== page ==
Oryx are distinctive antelope that lives in dry regions of Africa and the Arabian Peninsula.
There are four species of Oryx.
Three of them are native to arid parts of Africa, and the fourth to the Arabian Peninsula.
Oryxes have a lifespan of about 20 years.
Oryxes are powerfully built and deep-chested with short necks, blunt muzzles, and long limbs. The sexes look alike, although females are less muscular.
Oryx range in color from whitish to light brown or gray, depending on the species.
The gemsbok (Oryx gazella gazella) is the largest; it stands up to 138 cm (54 inches) tall and weighs 238 kg (524 pounds). It also has the most striking coloration: gray-brown with contrasting black and white body and facial markings.
The East African oryx (Oryx beisa) inhabits eastern Africa, and the closely related gemsbok. It stands about 110 to 120 cm (43 to 47 in) at the shoulder and weighs around 79 kg (175 lb).
Arabian or white oryx (Oryx leucoryx) is the smallest, 102 cm (40 inches) tall and weighing 75 kg (165 pounds), with only faint dark markings to offset its whitish coat.
The scimitar-horned oryx (Oryx dammah), 120 cm (47 inches) tall and weighing 200 kg (440 pounds), is mostly white except for the reddish brown neck and chest.
The horns are long and straight; females’ horns are thinner but as long as those of males. The horns also make the animals a prized game trophy, which has led to the near-extinction of the two northern species.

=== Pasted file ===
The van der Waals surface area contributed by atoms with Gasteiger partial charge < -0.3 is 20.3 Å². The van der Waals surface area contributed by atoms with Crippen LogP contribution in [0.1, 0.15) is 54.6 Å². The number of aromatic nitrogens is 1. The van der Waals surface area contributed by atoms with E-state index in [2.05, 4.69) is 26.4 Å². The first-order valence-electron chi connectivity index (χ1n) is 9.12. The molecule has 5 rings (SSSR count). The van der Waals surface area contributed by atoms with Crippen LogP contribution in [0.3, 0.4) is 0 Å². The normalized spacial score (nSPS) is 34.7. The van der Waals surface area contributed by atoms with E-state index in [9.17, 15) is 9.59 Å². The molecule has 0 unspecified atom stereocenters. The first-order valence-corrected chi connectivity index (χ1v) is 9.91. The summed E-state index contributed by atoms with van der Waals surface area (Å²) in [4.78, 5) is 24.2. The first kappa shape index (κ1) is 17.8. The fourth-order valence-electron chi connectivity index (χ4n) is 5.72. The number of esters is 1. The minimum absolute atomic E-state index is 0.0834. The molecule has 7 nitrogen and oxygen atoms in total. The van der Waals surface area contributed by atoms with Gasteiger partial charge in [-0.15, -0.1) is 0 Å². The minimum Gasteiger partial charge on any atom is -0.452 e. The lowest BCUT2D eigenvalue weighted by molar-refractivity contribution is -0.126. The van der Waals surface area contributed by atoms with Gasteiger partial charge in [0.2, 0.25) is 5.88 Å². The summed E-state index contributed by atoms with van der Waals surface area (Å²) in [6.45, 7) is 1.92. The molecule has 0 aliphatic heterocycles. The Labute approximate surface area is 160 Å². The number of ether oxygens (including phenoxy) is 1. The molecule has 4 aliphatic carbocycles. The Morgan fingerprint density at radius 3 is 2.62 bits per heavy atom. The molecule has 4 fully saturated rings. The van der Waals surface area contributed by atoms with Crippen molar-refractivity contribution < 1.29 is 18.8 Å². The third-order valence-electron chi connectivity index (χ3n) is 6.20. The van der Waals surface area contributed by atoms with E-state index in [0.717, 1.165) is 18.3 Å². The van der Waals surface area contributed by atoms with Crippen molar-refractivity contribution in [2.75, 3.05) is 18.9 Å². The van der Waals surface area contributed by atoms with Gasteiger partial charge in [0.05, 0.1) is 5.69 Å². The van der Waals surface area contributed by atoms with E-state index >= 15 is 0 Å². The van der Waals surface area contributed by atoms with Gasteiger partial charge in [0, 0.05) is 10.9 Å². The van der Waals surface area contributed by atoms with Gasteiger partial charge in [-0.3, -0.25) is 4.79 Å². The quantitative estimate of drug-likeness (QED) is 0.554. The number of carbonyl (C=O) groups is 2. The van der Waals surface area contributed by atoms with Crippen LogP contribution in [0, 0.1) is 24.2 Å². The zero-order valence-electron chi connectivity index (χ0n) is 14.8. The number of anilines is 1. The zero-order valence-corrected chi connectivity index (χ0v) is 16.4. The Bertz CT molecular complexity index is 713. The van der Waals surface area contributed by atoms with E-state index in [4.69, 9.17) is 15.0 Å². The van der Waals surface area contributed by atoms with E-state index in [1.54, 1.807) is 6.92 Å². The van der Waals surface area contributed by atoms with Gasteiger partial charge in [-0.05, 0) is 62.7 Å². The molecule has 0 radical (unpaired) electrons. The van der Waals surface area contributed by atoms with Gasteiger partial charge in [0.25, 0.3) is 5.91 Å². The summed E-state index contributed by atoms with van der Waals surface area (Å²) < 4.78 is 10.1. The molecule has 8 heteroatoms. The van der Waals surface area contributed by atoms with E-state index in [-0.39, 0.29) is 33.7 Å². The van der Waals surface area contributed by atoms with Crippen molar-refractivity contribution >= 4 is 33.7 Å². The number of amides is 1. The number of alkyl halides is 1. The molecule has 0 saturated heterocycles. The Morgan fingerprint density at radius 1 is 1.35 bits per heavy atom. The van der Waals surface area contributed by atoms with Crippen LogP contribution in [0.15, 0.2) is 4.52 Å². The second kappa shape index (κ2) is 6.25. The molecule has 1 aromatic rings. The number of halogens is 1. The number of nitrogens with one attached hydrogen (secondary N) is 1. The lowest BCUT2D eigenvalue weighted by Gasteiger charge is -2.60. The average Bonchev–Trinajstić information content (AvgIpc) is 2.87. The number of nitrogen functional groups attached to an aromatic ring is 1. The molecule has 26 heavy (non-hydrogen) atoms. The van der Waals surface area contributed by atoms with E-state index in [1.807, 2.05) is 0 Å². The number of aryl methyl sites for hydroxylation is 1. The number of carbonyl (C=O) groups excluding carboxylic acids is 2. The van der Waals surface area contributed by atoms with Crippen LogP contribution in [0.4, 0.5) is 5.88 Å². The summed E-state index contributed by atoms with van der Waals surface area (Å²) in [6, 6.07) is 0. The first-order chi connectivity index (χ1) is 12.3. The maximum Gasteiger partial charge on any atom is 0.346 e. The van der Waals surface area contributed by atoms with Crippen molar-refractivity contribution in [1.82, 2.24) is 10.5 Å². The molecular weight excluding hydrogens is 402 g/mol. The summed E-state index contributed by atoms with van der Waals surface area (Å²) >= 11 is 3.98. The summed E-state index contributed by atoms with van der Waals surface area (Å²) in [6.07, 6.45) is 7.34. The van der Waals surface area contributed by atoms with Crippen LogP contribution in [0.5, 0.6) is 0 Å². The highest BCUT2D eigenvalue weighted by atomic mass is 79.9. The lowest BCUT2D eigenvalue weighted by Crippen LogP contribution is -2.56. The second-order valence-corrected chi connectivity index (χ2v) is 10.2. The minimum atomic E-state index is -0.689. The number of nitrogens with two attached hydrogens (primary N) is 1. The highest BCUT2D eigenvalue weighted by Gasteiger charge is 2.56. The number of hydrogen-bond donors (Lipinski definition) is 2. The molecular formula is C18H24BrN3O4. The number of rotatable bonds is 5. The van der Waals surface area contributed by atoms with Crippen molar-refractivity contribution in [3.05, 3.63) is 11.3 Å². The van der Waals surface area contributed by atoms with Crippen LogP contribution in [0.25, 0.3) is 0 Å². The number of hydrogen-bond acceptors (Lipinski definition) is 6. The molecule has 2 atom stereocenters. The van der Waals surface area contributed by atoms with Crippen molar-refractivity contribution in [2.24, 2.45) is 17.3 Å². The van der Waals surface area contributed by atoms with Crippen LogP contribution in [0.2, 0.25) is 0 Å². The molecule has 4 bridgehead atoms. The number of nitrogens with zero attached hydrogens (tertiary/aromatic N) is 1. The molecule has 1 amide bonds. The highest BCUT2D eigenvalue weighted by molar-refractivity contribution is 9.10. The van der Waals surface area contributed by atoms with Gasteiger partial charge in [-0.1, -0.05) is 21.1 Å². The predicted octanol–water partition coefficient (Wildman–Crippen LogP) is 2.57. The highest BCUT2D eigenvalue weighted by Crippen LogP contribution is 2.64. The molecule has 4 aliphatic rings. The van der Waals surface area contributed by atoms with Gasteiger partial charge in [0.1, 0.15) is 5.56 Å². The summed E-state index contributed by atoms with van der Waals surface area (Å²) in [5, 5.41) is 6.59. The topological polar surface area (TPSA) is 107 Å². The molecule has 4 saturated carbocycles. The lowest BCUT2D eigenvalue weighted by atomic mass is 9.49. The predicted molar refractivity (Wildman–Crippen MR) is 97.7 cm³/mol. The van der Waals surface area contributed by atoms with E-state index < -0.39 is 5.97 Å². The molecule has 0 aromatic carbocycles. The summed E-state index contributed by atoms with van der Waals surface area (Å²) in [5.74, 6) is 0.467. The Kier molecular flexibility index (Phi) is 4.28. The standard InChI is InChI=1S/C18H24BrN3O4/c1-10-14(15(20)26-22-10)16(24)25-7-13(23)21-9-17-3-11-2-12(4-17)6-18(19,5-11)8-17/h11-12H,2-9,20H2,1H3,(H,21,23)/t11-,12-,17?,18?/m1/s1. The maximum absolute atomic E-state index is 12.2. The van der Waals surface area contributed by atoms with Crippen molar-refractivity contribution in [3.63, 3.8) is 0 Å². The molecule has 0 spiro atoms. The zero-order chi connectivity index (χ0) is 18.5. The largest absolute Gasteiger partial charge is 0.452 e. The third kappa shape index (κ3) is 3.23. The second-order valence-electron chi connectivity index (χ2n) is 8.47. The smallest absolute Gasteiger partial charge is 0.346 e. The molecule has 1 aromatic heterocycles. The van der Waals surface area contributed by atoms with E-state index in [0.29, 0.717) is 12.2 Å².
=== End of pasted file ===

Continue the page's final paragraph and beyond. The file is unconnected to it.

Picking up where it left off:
The oryx that are not territorial will live in large herds and a herd can have up to 600 members, although on average they usually have up to 40 members.
Adult male oryx sometimes fight for dominance in the herd. They may clash horns, butt heads, and push and shove, but they do not try to gore the opponent.
Oryx are most active in the morning, and then again in the late afternoon and early evening. They spend the warm portions of the day standing or reclining in shaded areas.
They feed on diverse types of grasses and shrubs found in their arid habitat. They go to streams and water holes to drink. When free water is not available, they can obtain moisture from sources such as melons and succulent bulbs which is sufficient for lengthy periods of time.
As ruminants, this gives them a chance to chew their cud and digest their food.
Oryx have an unusual circulation system in their head. They are able to cool the blood flowing to their brain through the capillaries in their nose as they breathe.
When it gets too hot and shade is not available, oryx dig shallow holes for resting and cooling down.
Oryx can breed at any time of the year. A female leaves the herd to give birth to one calf. The calf is born with small horns covered with hair. Like all hoofed animals, the youngster is able to get up and follow its mother when just a few hours old!
The word oryx is from the Greek word for pickax, an appropriate name for these long-horned ungulates.
An oryx’s tail is always swishing, even when the animal is at rest.
The myth of the one-horned unicorn may be based on oryxes that have lost one horn. Aristotle and Pliny the Elder held that the oryx was the unicorn’s “prototype”. From certain angles, the oryx may seem to have one horn rather than two, and given that its horns are made from hollow bone that cannot be regrown, if an oryx were to lose one of its horns, for the rest of its life, it would have only one.
In 1986, the Arabian oryx was classified as endangered on the IUCN Red List, and in 2011, it was the first animal to revert to vulnerable status after previously being listed as extinct in the wild.